New STEM-based Opportunities

New STEM-based Opportunities for Minority Students in the Field of Ocean Science and Technology


In April 2012, eleven undergraduate and two graduate students spent two days immersed in ocean science and technology at UConn’s Avery Point campus and Project Oceanology. The students were part of UConn’s Louis Stokes Alliance for Minority Participation (LSAMP) program that seeks to provide unique STEM learning opportunities for underrepresented groups. The goals of COSEE-TEK’s Ocean Science and Technology Institute (OSTI) were to provide minority students an orientation to ocean science and technology, expose them to careers in the field, provide them the opportunity to work as a team to build ocean technology and use the devices they constructed to conduct oceanographic sampling aboard Project Oceanology’s EnviroLab2 vessel.

The first day of the OSTI offered an overview of ocean technologies by COSEE-TEK staff, a panel discussion on careers in ocean science and technology with researchers from University of Connecticut and Mystic Aquarium, and tours of laboratories throughout the Marine Science Building. The focus of the institute, however, was on the construction of low-cost hydrophones in the laboratory and testing of these DIY devices in the laboratory using a variety of sounds, including marine mammal recordings, anthropogenic noises, and even music from the King of Pop. A busy day concluded with a tour of UConn’s Northeast Underwater Research, Technology and Education Center’s (NURTEC) Underwater Vehicles Laboratory and took turns piloting a remotely operated vehicle (ROV) through an obstacle course set up in the test tank. The students then watched a presentation of underwater videos taken around the world by NURTEC scientists, providing the opportunity to see ROVs in action.

The second day of the OSTI was devoted to an on-water experience on Project Oceanology’s EnviroLab2 vessel. The undergraduates worked as a team to conduct hands-on sampling using plankton nets and retrieve a trawl net by hand, followed by a discussion of the biology and ecological role of the various organisms caught in the trawl. They also had a chance to deploy their hydrophones and test them in a real-world environment to record the ambient noise of Long Island Sound. This was considered by many to be the highlight of the institute and the first phase of the COSEE-TEK – LSAMP collaboration was a big success. A wonderful group of young scholars at the University of Connecticut learned a great deal about ocean technology, specifically the application of hydrophones to study acoustics in the marine environment.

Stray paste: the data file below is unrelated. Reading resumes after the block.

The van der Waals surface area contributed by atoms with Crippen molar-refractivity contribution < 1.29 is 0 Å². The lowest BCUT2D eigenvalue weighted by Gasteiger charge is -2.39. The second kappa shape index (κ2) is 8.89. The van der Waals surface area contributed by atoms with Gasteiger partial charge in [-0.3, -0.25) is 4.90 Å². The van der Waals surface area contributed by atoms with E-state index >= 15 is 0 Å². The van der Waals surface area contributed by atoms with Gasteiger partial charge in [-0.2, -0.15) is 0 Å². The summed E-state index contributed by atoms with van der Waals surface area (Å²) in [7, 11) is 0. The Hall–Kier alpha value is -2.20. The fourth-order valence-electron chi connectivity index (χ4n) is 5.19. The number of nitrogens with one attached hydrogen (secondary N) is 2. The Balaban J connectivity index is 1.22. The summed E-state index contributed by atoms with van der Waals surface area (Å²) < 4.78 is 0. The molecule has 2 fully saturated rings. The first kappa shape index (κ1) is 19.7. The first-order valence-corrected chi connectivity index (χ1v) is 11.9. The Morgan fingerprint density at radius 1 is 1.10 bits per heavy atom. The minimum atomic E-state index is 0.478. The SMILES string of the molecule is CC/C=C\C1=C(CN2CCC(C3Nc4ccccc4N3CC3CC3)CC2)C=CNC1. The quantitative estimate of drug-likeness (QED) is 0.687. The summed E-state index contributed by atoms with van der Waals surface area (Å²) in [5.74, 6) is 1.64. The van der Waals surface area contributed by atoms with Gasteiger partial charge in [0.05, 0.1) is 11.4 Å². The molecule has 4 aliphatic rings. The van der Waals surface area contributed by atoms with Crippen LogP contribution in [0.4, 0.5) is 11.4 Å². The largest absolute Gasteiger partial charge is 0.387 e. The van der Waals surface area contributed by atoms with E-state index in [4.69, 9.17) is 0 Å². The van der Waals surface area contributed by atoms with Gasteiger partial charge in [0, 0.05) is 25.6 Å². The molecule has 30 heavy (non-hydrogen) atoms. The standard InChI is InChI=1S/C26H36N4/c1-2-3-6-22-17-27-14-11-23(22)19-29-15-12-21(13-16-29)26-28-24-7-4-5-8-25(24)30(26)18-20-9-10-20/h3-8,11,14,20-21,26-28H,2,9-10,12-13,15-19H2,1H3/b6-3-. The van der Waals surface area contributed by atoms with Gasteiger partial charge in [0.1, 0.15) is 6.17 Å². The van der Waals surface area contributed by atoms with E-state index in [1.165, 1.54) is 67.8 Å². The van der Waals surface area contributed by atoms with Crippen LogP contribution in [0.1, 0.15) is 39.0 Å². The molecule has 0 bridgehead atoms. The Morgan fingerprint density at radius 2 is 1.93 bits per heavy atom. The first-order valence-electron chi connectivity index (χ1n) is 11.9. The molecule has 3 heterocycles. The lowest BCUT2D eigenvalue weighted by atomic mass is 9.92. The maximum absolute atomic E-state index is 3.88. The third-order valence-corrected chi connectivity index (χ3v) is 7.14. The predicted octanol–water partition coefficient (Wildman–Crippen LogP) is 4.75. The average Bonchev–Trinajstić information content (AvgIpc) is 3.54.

In April 2013, the center is planning to grow the program, introduce new technology, and broaden participation with other LSAMP programs in the New England region. The primary goals of next year’s collaboration are threefold; 1) Expose LSAMP scholars to a variety of STEM-related career paths in ocean science and technology 2) provide a foray into select ocean science and technologies to develop 21st Century skills and 3) Recruit LSAMP scholars into educational and career paths in ocean science and technology. To target these objectives, COSEE-TEK is proposing an Ocean Science and Technology Challenge (OSTC) to design, develop, test and apply an ocean sampling technology to contribute to the ecosystem assessment. The framework for the OSTC will be collaboration amongst piers and institutions.

Click here to learn more about COSEE-TEK’s 2012 Ocean Science & Technology Institute.